By Jeremy Rosenberg
An overflow crowd of more than 300 people gathered at USC’s Town & Gown on Wednesday evening for back-to-back conversations worthy of the citius, altius, fortius – or, "swifter, higher, stronger" – Olympic motto.
The evening's keynote discussion took place between Jacques Rogge and Alan Abrahamson. Rogge is the president of the International Olympic Committee; Abrahamson is a USC Annenberg journalism professor and renowned Olympic movement reporter and best-selling author.
Abrahamson then interviewed another dignitary, Scott Blackmun, the chief executive officer of the United States Olympic Committee. An audience question-and-answer period followed.
"In some ways, this evening marks a high point of a vision that was born four years ago," Dean Ernest J. Wilson III said of the idea to create the world's leading institute for sports, media and culture. "Tonight I think we are well on our way."
The evening's conversation was titled “The State of The Games.” It was part of the three-day "USC Conference on Sports: The Olympics," organized by communication professor Dan Durbin in his capacity as director of the USC Annenberg Institute of Sports, Media and Society. The Institute partnered with the University of Paris – Sorbonne Nouvelle and the USC Athletic Department to produce the event, which is also part of the ongoing “Sports & Social Change Speakers Series,” funded by a grant from Nike.
Rogge, visiting Los Angeles in part to participate in the World Conference on Women and Sport, drew laughs by providing often deadpan replies to a comprehensive list of business, athletic and other queries from Abrahamson, and later, members of the audience.
For example, when Abrahamson asked Rogge how Americans will know when it's time for the U.S. to win a bid to host the games again, Rogge said, "When I open the envelope and read out the name."
When Abrahamson asked for a further explanation of the IOC's recent expanded emphasis on anti-gambling initiatives, which he said hasn't been big news in the U.S., Rogge reminded his interlocutor of the 1919 Black Sox scandal.
And when the professor asked the president – whose term is scheduled to conclude in 2013 – what advice he might offer to his successor, Rogge said, "Learn to listen and shut up."
While Rogge may not have broken major news while on stage, he, Blackmun and Abrahamson did cover much ground rapidly, in the manner of, say, a medal-winning 4x400 team.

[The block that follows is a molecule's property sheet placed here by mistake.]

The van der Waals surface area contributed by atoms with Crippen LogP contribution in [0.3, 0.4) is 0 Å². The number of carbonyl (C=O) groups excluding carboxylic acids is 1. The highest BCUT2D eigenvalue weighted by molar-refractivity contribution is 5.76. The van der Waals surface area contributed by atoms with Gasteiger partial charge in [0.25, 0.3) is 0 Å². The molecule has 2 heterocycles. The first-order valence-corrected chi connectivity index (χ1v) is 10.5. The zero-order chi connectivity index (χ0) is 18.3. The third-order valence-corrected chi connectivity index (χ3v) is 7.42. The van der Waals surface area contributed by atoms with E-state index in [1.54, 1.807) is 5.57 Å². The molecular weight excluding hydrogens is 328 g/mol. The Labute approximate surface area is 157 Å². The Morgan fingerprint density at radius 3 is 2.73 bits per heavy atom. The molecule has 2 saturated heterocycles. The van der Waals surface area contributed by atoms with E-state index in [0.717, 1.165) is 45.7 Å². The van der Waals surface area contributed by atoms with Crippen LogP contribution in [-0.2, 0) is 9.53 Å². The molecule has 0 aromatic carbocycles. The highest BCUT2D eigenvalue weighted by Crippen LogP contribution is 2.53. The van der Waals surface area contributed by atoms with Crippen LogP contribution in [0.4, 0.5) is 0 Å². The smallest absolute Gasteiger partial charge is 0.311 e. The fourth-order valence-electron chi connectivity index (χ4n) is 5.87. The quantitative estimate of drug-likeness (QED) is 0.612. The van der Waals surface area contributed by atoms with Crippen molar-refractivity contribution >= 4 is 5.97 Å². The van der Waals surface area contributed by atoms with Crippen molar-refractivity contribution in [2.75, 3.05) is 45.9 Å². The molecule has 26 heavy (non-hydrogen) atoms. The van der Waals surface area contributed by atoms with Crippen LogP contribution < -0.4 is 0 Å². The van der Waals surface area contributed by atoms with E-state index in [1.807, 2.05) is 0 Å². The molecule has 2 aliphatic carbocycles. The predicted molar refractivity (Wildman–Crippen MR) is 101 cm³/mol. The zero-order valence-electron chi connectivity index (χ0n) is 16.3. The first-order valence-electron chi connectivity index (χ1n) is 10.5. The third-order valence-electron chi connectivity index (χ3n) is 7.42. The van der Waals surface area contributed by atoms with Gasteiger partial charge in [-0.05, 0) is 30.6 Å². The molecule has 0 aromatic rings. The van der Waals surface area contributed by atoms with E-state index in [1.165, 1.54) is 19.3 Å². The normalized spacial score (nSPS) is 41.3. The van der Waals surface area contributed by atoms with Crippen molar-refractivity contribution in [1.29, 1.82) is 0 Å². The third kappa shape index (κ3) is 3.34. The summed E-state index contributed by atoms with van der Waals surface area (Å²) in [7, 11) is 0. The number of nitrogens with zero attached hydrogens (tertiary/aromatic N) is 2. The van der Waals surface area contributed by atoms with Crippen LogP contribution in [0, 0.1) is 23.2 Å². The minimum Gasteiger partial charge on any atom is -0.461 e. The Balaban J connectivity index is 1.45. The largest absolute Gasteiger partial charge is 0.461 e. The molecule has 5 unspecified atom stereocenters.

The IOC and USOC have unresolved issues regarding revenue sharing of television and marketing revenues. Blackmun said no U.S. cities would bid to host any upcoming Olympics until the issue is resolved. The CEO did note that four U.S. cities have expressed interest in the 2022 Winter games: Denver, Salt Lake City, Lake Tahoe and Bozeman.
Blackmun discussed topics such as how the USOC operates since streamlining its board of directors; how the organization is funded (television rights, corporate sponsorships and small and large individual donors) and how often he travels (135 days last year).
Blackmun also explained how the USOC's annual financial support for Paralympics athletes ($2-3,000) is growing but pales compared with the $18,000 received by Olympic athletes. “We have a lot of room to grow in what we can do for our Paralympics athletes," Blackmun said.
Prior to the Rogge and Blackmun conversations, Dean Wilson welcomed those assembled. Host Durbin then introduced the program.
An early and boisterous standing ovation went to the evening's distinguished guest, Sammy Lee, a 1948 and 1952 Olympic gold medalist in diving and a pioneering Los Angeles athlete and USC alumnus (MD '47).
The “USC Conference on Sports: The Olympics” conference – a mix of athletes, academics, administrators and broadcasters – was scheduled to include eight other events during its run, ranging in topics from "The Olympics and International Diplomacy" to "Selling the Games: Marketers and Executives Discuss the Business of the 1984 Olympic Games."
Thursday's events included “Stories from the Booth: Broadcasters and the Games,” featuring Al Michaels, Jim Lampley and Jim Nantz with moderator Jeff Fellenzer, an adjunct journalism professor; and “The Road to London: Olympic Athletes Discuss the Games,” with five gold medal winners, world champions and world record holders, including USC alumni Allyson Felix (2008, track & field) and Ous Mellouli (2008, swimming).